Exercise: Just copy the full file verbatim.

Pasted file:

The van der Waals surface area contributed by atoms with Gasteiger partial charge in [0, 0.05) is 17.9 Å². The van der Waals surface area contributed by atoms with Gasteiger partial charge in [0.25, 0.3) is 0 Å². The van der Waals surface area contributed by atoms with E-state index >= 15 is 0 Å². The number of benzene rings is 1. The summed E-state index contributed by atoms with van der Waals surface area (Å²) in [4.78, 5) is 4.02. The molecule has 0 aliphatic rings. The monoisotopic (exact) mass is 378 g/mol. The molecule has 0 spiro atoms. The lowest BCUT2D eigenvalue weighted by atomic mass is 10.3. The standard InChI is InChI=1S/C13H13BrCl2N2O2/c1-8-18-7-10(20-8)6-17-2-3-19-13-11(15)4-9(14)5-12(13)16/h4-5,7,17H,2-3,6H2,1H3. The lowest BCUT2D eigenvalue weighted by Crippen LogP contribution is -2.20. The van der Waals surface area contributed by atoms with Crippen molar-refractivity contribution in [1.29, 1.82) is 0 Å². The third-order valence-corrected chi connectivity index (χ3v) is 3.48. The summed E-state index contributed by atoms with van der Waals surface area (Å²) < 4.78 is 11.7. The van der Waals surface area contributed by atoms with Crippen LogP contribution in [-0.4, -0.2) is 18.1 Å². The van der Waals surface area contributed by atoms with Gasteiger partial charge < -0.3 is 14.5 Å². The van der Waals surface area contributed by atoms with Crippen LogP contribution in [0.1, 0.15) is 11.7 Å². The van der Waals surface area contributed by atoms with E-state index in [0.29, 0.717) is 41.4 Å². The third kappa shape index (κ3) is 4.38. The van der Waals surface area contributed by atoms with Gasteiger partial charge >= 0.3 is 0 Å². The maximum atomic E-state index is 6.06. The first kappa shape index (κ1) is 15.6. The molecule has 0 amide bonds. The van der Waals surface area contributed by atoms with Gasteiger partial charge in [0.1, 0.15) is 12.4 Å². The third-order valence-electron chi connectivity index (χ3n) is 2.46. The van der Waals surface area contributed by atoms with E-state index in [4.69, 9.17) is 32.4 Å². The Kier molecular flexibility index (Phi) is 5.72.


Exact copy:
The van der Waals surface area contributed by atoms with Gasteiger partial charge in [0, 0.05) is 17.9 Å². The van der Waals surface area contributed by atoms with Gasteiger partial charge in [0.25, 0.3) is 0 Å². The van der Waals surface area contributed by atoms with E-state index >= 15 is 0 Å². The number of benzene rings is 1. The summed E-state index contributed by atoms with van der Waals surface area (Å²) in [4.78, 5) is 4.02. The molecule has 0 aliphatic rings. The monoisotopic (exact) mass is 378 g/mol. The molecule has 0 spiro atoms. The lowest BCUT2D eigenvalue weighted by atomic mass is 10.3. The standard InChI is InChI=1S/C13H13BrCl2N2O2/c1-8-18-7-10(20-8)6-17-2-3-19-13-11(15)4-9(14)5-12(13)16/h4-5,7,17H,2-3,6H2,1H3. The lowest BCUT2D eigenvalue weighted by Crippen LogP contribution is -2.20. The van der Waals surface area contributed by atoms with Crippen molar-refractivity contribution in [1.29, 1.82) is 0 Å². The third-order valence-corrected chi connectivity index (χ3v) is 3.48. The summed E-state index contributed by atoms with van der Waals surface area (Å²) < 4.78 is 11.7. The van der Waals surface area contributed by atoms with Crippen LogP contribution in [-0.4, -0.2) is 18.1 Å². The van der Waals surface area contributed by atoms with Gasteiger partial charge < -0.3 is 14.5 Å². The van der Waals surface area contributed by atoms with Crippen LogP contribution in [0.1, 0.15) is 11.7 Å². The van der Waals surface area contributed by atoms with E-state index in [0.29, 0.717) is 41.4 Å². The third kappa shape index (κ3) is 4.38. The van der Waals surface area contributed by atoms with Gasteiger partial charge >= 0.3 is 0 Å². The maximum atomic E-state index is 6.06. The first kappa shape index (κ1) is 15.6. The molecule has 0 amide bonds. The van der Waals surface area contributed by atoms with Gasteiger partial charge in [0.1, 0.15) is 12.4 Å². The third-order valence-electron chi connectivity index (χ3n) is 2.46. The van der Waals surface area contributed by atoms with E-state index in [4.69, 9.17) is 32.4 Å². The Kier molecular flexibility index (Phi) is 5.72.